The Antiquity of Ballistas and Catapults
Under this heading I can but give quotations from various sources.
It is evident that a history of ancient siege engines cannot be created
de novo. All that can be done is to quote with running criticism what has
already been written about them. These remarks apply equally to the next
The first mention of balistas and catapults is to be found in the Old
Testament, two allusions to these weapons being made therein.
The references are :
2 Chronicles xxvi. 15, 'And he1 made in Jerusalem engines,
invented by cunning men, to be on the towers and upon the bulwarks to shoot
arrows and great stones withal.'
Ezekiel xxvi. 9, ' And he shall set engines of war against thy walls.'
Though the latter extract is not so positive in its wording as the one
first given, it undoubtedly refers to engines that cast either stones or
arrows against the walls, especially as the prophet previously alludes
to other means of assault.
One of the earliest and most authentic descriptions of the use of great
missive engines, is to be found in the account by Plutarch of the siege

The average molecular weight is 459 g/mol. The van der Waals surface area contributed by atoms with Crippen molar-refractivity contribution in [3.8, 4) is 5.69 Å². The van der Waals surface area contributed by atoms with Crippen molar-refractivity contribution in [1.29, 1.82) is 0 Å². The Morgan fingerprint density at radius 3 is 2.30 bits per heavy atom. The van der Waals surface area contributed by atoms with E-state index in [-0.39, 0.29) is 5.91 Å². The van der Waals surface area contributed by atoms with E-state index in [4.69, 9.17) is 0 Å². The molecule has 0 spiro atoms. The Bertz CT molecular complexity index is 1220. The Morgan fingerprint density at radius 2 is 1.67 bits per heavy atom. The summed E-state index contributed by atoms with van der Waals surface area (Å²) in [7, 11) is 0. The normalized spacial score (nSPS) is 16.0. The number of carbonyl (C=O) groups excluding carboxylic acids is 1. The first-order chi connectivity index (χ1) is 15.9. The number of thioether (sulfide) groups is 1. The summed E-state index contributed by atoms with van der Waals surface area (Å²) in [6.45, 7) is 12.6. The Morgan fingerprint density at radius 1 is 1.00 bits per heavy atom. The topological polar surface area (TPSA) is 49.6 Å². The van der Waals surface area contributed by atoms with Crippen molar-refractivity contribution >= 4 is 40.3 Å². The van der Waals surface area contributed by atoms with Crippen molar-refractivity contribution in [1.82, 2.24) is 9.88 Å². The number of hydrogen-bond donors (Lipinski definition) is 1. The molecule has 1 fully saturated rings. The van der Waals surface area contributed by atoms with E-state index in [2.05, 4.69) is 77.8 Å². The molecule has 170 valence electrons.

of Syracuse by the Romans, 214-212 B.C. See pp. 265, 266.
Caesar in his Commentaries on the Gallic and Civil wars, B.C. 58-50,
frequently mentions the engines which accompanied him in his expeditions.
The balistas on wheels were harnessed to mules and called carro-balistas.
The carro-balista discharged its heavy arrow over the head of the animal
to which the shafts of the engine were attached. Among the ancients, these
carro-balistas acted as field artillery and one is plainly shown in use
on Trajan's Column.
According to Vegetius, every cohort was equipped with one catapult and
every century with one carro-balista ; eleven soldiers being required to
work the latter engine.